And also Once in a Lifetime and This Must Be The Place, Talking Heads
Whip It, Devo
Orinoco Flow, Enya
Don't Let's Start, They Might Be Giants -- mind-bending clip made for no money at all
Sat in Your Lap, Kate Bush -- bonus points for weirdness?
Boy in the Bubble, Paul Simon -- amazing to consider this was made in 1987
Missionary Man, Eurythmics -- Like David Byrne and women on horseback, Annie Lennox is a special effect (link is to Thorn in My Side video which isn't that great a video, but Annie Lennox looks like she's CGI in it, and it is my favorite Eurythmics song)
Don't Dream It's Over, Crowded House
Say Goodbye, Hunters and Collectors
Bohemian Rhapsody, Queen -- in Australia, most fondly remembered as "the song that finally kicked Fernando out of the No. 1 slot"
Ashes to Ashes, David Bowie
Love Shack, The B-52s
Oh Superman, Laurie Anderson
Sledgehammer, Peter Gabriel -- tour de force of stop motion

More Recent Videos that give me hope

Perhaps these are the good old days of music videos too. Certainly, there are a few musicians around who seem to really think about their video clips (or hire someone who does) and of course the technology has progressed astonishingly.

Bachelorette, Bjork
Isobel, Bjork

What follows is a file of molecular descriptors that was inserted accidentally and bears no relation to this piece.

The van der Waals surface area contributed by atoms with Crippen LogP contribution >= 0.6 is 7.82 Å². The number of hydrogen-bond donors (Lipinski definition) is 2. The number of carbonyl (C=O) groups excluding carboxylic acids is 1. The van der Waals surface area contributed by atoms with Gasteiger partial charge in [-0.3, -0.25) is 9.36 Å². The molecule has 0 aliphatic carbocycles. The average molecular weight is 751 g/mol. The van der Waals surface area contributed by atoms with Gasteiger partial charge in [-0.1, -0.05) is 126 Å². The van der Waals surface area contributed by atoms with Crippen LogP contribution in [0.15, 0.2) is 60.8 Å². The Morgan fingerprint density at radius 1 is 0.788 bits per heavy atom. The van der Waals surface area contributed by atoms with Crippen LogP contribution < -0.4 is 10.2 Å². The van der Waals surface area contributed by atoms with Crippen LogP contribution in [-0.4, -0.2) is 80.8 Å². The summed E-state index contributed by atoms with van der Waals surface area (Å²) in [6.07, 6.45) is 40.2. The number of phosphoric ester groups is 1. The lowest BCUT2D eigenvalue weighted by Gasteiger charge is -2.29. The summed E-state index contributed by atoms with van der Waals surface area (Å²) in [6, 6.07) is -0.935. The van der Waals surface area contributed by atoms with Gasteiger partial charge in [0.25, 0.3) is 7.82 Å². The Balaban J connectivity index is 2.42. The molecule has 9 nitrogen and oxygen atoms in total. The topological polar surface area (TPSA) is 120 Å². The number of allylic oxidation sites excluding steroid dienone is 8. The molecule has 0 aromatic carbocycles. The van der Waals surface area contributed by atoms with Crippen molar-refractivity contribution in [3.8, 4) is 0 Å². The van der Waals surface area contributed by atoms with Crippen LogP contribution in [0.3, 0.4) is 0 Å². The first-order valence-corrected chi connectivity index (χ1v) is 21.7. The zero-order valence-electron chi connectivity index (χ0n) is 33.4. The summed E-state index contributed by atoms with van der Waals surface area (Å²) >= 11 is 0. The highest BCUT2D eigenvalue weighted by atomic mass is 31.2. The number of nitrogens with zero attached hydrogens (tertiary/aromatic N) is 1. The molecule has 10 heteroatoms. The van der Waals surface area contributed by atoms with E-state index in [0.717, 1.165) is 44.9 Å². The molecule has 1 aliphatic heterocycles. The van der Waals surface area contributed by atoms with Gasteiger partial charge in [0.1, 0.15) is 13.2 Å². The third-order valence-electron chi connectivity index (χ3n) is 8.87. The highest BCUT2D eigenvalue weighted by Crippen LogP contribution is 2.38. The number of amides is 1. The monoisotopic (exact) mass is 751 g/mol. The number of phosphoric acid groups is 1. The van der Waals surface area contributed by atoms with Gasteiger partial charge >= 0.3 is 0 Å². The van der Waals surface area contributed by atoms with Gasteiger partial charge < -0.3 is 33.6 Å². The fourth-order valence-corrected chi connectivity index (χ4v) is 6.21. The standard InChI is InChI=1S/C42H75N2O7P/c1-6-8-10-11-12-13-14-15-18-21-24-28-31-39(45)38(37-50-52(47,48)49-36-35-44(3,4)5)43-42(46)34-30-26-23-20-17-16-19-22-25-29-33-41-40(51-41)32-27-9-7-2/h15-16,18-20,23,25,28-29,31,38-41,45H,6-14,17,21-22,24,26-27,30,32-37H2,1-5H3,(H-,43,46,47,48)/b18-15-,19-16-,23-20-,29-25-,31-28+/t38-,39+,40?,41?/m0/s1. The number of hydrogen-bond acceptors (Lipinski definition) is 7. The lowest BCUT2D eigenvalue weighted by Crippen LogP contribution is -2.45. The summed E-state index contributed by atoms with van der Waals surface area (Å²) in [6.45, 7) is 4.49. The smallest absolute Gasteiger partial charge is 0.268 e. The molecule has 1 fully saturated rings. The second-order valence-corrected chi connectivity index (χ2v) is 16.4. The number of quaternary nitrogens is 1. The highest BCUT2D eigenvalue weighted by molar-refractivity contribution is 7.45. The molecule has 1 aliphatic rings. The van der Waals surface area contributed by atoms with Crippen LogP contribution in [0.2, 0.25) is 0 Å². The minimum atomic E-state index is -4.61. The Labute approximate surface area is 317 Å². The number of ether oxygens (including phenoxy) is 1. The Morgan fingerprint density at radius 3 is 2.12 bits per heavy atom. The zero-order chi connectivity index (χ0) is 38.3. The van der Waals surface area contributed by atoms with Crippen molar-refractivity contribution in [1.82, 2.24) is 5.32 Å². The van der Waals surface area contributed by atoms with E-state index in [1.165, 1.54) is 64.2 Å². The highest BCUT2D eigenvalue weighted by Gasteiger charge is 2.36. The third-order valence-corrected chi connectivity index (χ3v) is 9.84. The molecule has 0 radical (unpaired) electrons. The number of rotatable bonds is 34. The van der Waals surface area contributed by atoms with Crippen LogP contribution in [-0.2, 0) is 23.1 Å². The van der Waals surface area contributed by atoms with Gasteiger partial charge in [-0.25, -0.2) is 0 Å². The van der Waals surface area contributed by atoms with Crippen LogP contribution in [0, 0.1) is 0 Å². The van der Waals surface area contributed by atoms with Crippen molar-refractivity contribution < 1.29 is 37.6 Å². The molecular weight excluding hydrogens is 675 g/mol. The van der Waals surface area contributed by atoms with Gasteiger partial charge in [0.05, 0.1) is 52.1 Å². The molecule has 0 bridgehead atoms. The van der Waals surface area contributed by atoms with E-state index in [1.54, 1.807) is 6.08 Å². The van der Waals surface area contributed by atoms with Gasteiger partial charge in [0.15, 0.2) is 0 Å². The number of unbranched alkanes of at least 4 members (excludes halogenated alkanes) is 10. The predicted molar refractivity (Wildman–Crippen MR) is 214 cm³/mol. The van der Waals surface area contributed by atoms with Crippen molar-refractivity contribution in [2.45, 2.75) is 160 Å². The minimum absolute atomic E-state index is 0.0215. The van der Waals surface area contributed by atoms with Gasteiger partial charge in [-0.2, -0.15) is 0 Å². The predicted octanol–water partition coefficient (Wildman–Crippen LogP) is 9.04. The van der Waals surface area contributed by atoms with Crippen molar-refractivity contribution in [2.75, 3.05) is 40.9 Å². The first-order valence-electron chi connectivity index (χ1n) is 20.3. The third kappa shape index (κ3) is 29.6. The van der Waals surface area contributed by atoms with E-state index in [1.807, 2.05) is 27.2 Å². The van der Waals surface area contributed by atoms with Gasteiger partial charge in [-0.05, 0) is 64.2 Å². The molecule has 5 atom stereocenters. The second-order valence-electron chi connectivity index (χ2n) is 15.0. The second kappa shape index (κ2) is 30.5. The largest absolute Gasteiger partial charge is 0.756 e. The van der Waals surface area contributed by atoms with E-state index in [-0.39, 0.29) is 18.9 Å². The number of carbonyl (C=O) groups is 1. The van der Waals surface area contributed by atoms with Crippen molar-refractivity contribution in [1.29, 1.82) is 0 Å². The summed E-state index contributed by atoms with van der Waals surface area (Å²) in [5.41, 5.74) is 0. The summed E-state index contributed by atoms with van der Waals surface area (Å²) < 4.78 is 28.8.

All is Full of Love, Bjork
In This World, Moby
Why Does My Heart Feel So Bad, Moby
Right Here, Right Now, Fat Boy Slim -- simple idea, brilliantly executed. For some reason I love this track too, even though it's repetitive as hell
Weapon of Choice, Fatboy Slim

Better Idea than Execution

Only for Sheep, Le Bureau
Fade to Grey, Visage (actually a lot lamer than I remember)

* Talking Heads (or perhaps David Byrne) probably deserves a category all by themselves, having produced more awesome videos than the rest of the industry put together.

Favorite Cover Versions

I just thought I'd share some of my favorite ever cover versions of songs. A good cover brings something to a song that makes it seem completely new, and doesn't make you wish you were listening to a different version. In other words, it's not like almost every performance on American Idol.

Bizarre Love Triangle, Frente
Don't Fence Me In, David Byrne
Quinn the Eskimo, Manfred Mann